‘No Deal’ Brexit Brings Its Own Hell to Shoppers

(Bloomberg Opinion) -- So much for hell on the British high street. Next Plc, the clothing retailer, has upgraded its profit forecast for this year by 10 million pounds ($13 million), meaning they’ll be on a par with 2017. The shares jumped by 8 percent.

Simon Wolfson, chief executive, had expected U.K. shoppers to rein in their spending in August and September after splashing out in the July heatwave. That didn’t happen; they kept on buying. It’s all very different from the tales of woe at other major British store chains such as John Lewis, Moss Bros and House of Fraser (which was rescued by retail tycoon Mike Ashley.) Even the European online specialist Zalando SE suffered over the summer, blaming the hot weather.

‘No Deal’ Brexit Brings Its Own Hell to Shoppers

Yet Next shows that if your clothing hits the right spot for shoppers in terms of style and price, it sells. Still, as with British business generally, no-one can afford to be complacent as the country prepares for Brexit – especially the chance of a no-deal.

Wolfson is a Conservative peer and leave supporter. But even he has had to acknowledge the financial risk to his company of crashing out of the EU.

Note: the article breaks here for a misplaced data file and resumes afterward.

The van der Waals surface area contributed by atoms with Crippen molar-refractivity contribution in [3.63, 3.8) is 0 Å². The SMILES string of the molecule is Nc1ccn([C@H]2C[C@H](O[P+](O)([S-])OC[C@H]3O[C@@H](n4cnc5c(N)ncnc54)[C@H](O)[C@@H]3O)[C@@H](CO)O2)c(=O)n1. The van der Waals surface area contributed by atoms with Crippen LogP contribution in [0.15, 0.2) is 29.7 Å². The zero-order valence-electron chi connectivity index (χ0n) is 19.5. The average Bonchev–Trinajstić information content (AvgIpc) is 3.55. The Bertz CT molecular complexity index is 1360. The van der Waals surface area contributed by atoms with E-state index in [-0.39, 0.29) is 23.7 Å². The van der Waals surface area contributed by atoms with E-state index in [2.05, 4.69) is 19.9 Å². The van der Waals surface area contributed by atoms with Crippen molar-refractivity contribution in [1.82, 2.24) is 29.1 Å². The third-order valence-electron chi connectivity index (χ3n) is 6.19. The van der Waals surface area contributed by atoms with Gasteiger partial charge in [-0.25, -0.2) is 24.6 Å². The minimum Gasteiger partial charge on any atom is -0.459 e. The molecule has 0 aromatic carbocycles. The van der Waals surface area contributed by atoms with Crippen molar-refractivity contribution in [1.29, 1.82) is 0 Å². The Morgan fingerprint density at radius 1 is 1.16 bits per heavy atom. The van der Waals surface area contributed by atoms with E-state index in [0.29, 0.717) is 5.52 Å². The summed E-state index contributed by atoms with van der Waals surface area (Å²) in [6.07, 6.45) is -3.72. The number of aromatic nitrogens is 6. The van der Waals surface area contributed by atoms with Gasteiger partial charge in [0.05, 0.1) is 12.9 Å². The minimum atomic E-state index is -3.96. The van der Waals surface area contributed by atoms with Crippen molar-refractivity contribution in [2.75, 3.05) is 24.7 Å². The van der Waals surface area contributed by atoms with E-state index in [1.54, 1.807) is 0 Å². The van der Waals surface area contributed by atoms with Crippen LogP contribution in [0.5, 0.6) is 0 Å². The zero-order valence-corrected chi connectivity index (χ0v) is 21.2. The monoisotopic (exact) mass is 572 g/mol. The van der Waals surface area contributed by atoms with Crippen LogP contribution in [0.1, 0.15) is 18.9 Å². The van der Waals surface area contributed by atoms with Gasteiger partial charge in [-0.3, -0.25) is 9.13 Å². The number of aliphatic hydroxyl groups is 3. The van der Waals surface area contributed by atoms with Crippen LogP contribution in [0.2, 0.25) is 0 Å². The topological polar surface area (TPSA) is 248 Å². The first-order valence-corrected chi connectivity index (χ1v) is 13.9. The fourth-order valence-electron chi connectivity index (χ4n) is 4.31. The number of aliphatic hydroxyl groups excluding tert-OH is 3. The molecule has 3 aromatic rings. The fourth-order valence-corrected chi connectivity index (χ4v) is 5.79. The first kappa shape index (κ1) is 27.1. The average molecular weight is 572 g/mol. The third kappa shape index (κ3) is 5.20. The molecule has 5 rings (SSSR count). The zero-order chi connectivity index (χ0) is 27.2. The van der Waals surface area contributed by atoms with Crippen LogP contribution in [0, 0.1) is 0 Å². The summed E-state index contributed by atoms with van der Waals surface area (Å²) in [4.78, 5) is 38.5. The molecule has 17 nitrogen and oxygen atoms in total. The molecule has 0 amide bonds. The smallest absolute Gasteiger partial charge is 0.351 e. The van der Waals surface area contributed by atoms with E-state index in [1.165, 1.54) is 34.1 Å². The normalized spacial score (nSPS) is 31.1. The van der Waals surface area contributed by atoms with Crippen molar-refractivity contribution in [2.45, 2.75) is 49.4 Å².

Chief among them is if imports to the U.K. from the EU and Turkey (which is in a customs union with the EU) moved from zero tariffs to a levy of 11.8 percent, the average for countries under so-called WTO rules. About 10 percent of Next’s stock would be affected. Another 3 percent comes from countries that have free trade agreements with the EU, primarily Tunisia, Morocco and Mauritius, and so also benefit from zero tariffs.

The worst case scenario for exports from both regions would impose an extra 20 million pounds of duty, pushing up clothing prices by as much as 0.5 percent if passed onto consumers.

Next wants the government to cut tariffs in the event of a no-deal to offset the potential cost to the consumer. It says a cut from the WTO rate to 5.8 percent would maintain the government’s income from clothing imports while avoiding a hike in prices for shoppers.

Wolfson has a point. While the British consumer is looking a little less distressed, there are dangers still. Inflation and interest rates are rising. The rows with Brussels will do little for confidence.

Investors were right to be pleased about Next’s financial update on Tuesday. It is a high-quality operator, and has done a good job of navigating this year’s difficult retail conditions. But even the euroskeptic Wolfson could do without the nightmare of a no-deal Brexit.

This column does not necessarily reflect the opinion of the editorial board or Bloomberg LP and its owners.

Andrea Felsted is a Bloomberg Opinion columnist covering the consumer and retail industries. She previously worked at the Financial Times.

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